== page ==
Marry him or marry me
I’m the one that loved you baby can’t you see?
Ain’t got no future or family tree
But I know what a prince and lover ought to be
I know what a prince and lover ought to be
When is a prince not a prince?
This may be a silent question in many British minds currently.
When you “resign” from being a prince, do you cease being a prince?
What if we say you’re no longer a prince? Or the royal family say you’re no longer a prince?
Perhaps you cease to act in a way we would associate as “princely“? Still a prince?
Plato’s work on ideas and forms might help us here. Or, for those who are “bears of little brain“, like me, let’s think about my Grandad’s broom instead:
Grandad broke the shaft of the broom and replaced it. A few years later, the brush of the broom was too bare to be usable, so he replaced that. The broom was handed to my father who, in turn, had to replace the shaft and the brush a couple of times. I have the broom now and I’ve replaced both components too.
Is it still my Grandad’s broom?
As an idea, yes. As a form, no.
The British monarchy is something that doesn’t usually exercise my mind. When I think of it at all, I consider its current iteration as being of marginally more benefit than cost.
Similar to the way the US constitution uses the concept of God as a source of inalienable human rights, the UK unwritten constitution has evolved to view the Queen as the omnipresent benevolent figurehead, due considerably to her incredible personal discipline of keeping well out of matters of current affairs.
The corollary of this is the Napoleonic code in Europe, where human rights come from the government. Anyone who’s ever met a politician would find that concept repellent if they thought about it for a moment.
This burden of stoic and silent “duty” clearly sits uncomfortably on the shoulders of the following generation of royals. Charles has at various times expressed many half-baked opinions on climate, architecture, town planning and agriculture.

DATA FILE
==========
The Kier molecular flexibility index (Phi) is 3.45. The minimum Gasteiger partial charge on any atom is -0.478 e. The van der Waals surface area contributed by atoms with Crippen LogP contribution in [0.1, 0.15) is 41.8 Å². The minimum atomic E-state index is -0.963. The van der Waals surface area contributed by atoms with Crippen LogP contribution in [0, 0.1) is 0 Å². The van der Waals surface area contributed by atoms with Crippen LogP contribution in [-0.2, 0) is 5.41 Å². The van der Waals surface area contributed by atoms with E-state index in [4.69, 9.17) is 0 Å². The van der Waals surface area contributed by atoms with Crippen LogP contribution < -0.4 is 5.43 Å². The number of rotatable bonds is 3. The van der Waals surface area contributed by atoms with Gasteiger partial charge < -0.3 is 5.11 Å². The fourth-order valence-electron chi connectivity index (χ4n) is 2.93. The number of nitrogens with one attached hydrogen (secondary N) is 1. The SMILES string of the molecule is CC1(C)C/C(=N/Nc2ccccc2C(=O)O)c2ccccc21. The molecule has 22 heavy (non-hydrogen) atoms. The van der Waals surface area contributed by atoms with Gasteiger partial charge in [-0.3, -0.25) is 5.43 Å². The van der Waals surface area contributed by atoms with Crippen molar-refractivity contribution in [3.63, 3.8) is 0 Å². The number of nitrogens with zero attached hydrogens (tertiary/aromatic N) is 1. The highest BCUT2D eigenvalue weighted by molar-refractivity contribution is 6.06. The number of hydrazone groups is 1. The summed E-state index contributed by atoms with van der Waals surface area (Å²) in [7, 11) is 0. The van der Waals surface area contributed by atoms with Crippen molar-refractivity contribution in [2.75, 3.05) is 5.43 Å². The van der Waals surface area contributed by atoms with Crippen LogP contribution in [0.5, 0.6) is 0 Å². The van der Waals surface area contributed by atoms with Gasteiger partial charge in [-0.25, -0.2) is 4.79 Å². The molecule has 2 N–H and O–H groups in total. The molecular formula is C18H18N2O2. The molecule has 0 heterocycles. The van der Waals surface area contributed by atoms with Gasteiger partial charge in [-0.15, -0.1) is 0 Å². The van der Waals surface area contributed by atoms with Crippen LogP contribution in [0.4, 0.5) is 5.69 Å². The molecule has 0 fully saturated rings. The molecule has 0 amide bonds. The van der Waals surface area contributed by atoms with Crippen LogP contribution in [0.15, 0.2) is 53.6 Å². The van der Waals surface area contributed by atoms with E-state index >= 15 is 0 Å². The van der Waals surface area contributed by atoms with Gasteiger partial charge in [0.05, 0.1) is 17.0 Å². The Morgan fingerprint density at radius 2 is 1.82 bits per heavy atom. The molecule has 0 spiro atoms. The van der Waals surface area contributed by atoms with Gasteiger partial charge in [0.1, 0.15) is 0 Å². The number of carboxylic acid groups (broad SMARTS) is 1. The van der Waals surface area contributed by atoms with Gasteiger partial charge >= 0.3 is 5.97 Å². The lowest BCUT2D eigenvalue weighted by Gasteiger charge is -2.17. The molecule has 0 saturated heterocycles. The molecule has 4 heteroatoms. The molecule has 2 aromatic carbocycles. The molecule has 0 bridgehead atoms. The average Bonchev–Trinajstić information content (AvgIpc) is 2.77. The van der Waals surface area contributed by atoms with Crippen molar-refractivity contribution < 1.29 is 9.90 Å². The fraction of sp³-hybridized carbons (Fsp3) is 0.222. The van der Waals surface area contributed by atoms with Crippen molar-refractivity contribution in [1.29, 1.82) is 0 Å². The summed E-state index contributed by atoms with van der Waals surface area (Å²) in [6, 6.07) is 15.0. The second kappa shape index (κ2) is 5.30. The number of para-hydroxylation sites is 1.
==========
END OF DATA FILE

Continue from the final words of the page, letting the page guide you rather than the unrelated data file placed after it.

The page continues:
William wants us to stop having as many children as him, because he’s learned about Robert Malthus.
And Harry’s opinions are, well, whatever the fuck Meghan tells him they are.
“Prince” Harry is still a prince and, unfortunately for all of us, will be until and after he dies in a tragic road traffic accident on the way to the 2023 rugby World Cup final in Paris.
One has to have some sympathy for the fellah, though. Apart from the glaringly obvious massive privilege of his birth into a level of luxury and comfort us plebeians can only dream of, he was also handed the disadvantages of being a bit dim and ginger.
This seems like an impossible version of the game, “would you rather?”. Would you rather be poor and intelligent or massively wealthy and thick as mince? Tougher to pick than a broken nose.
Basically, he’s that mate you know who woke up one Sunday morning next to a “10” and then burned every bridge of friendship and family in order to keep her. Anyone who tried to suggest to him that her personality was attractive in inverse proportionality to her looks was ostracised immediately, preferably in a loud virtuous display to further prove his love and devotion to his girlfriend.
If the white Fiat Uno doesn’t get him on Le Peripherique, he’ll most likely top himself about three months after she grows bored of him. I’ll give it another two years, maximum.